Prior to the current shale gas boom taking hold, the price of natural gas climbed dramatically. It peaked, in 2008, at around $13 per mcf.
An mcf is 1,000 cubic feet of natural gas with a heat value of 1 million Btu. That's a lot of gas. You can cook a lot of steaks with 1,000 cubic feet of natural gas!
You know what an mcf of natural gas fetches today on the marker? Right around $2.30 a unit. That is cheap. Really cheap. I grew up in West Texas in the 1970s were natural gas, which was a by product of oil production, was flared off at the well head. You could drive for miles and miles and see flares burning all over the landscape. You know why? Natural gas was only worth a few pennies an mcf and it was cheaper to flare it off than to bring it to market. Why was that? There were almost no pipelines available. You know what's different now? We have lots and lots of pipelines. In the US we have a pipeline system that is the envy of the world. It is literally the best and most comprehensive pipeline system on the planet. Which means we can transport natural gas just about anywhere we need it. Easily and cheaply.
As energy companies hone extraction techniques natural gas will get cheaper still. Below is an excerpt from an article comparing and contrasting coal and nuclear power plants with gas fired power plants. The differences are shocking.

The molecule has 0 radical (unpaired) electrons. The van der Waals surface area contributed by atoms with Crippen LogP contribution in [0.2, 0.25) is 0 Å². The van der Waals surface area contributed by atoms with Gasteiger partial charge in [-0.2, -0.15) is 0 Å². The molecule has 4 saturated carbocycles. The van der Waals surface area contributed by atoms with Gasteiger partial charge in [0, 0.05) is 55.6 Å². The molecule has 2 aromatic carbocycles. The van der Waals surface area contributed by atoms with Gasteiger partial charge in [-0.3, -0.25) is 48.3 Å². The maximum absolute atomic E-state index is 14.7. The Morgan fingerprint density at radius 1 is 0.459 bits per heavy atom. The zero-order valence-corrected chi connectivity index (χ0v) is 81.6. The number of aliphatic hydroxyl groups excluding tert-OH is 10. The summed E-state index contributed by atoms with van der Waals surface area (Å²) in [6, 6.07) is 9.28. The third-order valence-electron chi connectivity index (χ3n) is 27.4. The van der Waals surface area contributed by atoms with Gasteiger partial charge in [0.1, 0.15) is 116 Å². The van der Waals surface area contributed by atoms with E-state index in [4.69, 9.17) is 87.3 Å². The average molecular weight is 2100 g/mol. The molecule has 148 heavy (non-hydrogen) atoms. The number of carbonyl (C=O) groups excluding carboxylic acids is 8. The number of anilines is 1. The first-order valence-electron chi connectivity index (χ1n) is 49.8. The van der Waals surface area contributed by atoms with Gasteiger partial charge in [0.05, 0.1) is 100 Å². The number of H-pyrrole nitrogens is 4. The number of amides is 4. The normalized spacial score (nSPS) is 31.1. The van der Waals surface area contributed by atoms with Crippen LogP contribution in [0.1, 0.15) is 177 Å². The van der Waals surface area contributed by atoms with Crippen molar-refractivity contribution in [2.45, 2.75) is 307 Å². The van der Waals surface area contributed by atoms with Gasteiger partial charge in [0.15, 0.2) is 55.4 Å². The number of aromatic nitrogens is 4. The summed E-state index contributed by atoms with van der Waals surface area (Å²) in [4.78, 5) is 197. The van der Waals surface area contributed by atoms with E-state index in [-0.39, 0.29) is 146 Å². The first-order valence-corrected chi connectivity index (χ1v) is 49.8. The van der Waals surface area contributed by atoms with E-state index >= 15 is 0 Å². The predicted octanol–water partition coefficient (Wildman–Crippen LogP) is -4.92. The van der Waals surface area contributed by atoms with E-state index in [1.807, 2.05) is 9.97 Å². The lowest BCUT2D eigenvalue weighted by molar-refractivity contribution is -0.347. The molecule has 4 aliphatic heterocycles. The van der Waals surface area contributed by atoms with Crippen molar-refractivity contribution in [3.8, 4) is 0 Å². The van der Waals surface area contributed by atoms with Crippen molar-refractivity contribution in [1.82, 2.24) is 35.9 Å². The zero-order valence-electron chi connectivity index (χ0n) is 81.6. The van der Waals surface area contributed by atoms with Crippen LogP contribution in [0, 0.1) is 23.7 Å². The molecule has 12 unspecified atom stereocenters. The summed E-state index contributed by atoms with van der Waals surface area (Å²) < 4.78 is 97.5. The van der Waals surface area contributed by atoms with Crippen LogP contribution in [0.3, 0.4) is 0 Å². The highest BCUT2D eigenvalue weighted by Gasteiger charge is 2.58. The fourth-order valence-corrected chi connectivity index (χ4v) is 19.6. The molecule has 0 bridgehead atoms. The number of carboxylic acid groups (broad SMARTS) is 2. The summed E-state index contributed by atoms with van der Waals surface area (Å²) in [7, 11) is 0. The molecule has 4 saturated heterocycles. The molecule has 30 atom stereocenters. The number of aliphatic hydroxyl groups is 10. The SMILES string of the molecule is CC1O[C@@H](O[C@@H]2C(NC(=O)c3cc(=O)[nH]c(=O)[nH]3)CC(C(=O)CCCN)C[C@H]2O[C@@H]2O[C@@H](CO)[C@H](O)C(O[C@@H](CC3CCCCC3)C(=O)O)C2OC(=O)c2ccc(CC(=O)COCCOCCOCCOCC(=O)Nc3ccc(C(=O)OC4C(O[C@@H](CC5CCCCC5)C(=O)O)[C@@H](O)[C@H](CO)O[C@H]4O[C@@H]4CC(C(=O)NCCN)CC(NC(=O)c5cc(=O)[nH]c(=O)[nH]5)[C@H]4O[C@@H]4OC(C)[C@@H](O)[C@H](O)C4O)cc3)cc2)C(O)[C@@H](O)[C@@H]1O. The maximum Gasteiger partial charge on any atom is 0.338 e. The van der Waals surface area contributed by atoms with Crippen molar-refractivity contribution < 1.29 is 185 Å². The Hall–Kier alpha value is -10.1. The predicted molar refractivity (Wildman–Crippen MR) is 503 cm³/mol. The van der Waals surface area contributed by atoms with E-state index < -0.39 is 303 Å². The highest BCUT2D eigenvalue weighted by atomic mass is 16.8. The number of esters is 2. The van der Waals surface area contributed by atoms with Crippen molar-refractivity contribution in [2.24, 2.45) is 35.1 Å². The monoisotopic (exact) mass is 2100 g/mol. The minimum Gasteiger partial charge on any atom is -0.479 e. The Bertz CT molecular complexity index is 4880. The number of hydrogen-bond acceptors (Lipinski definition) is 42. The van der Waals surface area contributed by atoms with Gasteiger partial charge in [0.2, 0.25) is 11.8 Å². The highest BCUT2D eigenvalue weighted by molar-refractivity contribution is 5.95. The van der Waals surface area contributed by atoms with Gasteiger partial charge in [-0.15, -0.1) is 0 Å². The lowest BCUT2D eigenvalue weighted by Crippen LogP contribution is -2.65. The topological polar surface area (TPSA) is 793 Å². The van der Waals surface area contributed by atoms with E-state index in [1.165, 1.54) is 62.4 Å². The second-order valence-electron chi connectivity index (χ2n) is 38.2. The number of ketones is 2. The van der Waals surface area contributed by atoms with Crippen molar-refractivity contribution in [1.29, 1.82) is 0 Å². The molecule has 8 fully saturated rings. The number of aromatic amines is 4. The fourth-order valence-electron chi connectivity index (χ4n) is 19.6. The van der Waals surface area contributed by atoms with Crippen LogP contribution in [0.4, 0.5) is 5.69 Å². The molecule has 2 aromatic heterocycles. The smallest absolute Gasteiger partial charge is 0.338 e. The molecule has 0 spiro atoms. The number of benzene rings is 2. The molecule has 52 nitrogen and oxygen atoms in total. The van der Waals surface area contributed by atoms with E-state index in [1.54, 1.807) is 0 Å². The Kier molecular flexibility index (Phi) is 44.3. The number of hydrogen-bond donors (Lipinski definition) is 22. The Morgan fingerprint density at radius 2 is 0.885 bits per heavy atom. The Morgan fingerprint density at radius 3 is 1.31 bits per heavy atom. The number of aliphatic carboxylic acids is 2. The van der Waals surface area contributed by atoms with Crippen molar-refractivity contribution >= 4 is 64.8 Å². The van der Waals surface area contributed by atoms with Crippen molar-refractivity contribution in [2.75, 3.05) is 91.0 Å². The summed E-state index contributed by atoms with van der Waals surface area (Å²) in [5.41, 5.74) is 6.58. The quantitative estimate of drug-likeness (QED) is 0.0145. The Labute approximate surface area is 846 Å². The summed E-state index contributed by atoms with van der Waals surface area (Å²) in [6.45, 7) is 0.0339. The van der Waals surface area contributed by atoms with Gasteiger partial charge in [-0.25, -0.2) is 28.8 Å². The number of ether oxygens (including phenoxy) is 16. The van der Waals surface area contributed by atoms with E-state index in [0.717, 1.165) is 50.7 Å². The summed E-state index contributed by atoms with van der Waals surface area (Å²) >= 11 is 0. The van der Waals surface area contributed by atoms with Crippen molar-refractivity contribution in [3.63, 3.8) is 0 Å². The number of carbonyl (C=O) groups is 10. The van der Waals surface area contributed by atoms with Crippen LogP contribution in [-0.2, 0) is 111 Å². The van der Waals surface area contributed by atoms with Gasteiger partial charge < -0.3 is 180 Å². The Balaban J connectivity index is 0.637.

But there are also extra bonus points. "Combined-cycle" gas power plants can reach efficiencies of 60% or more, compared to heat efficiencies of nuclear power plants of 35% or coal plants of 40%.
It gets even better than that. Gas-fired electricity generation is essentially non-polluting and user-friendly, and it can be placed in close proximity to wherever power is needed, making distributed generation economically feasible. For example, a large apartment building of 1,000 units could use its own 10-megawatt power plant. But once installed, it becomes possible to consider co-generation, with the waste heat used for space heating, air-conditioning, hot water, laundry, and other process-heat applications -- and even desalination. One can imagine energy efficiencies of as much as 80%, more than double what is achieved today. It would also simplify the problem of waste-heat disposal.
Cheap gas will encourage the petrochemical industry to invest $30 billion in new U.S. plants over the next five years, according to Chevron-Phillips Chemical Co. Plastics producers will get a double-boost -- from cheaper feedstock gas, the raw material for their product, and lower electricity costs. When natural gas becomes really cheap -- say, less than $2 per mcf -- it will become more like nuclear energy, where the main cost is not fuel, but the capital cost of the power plant.
Read more: http://www.americanthinker.com/2012/04/cheap_natural_gas_heralds_an_energy_revolution.html#ixzz1rlrkGNJr
Here in Ohio the Utica shale formation contains enormous untapped reserves of natural gas. I sometimes wonder if prices drop low enough whether there will be enough incentive to develop those resources. Then I'm reminded that the natural gas is often mixed with oil and natural gas liquids (NGL) which continue to have significant value in the market.
As I wrote last summer the shale gas boom has completely re-aligned the geopolitical chess board. Things are going to be very interesting over the next 50 years!
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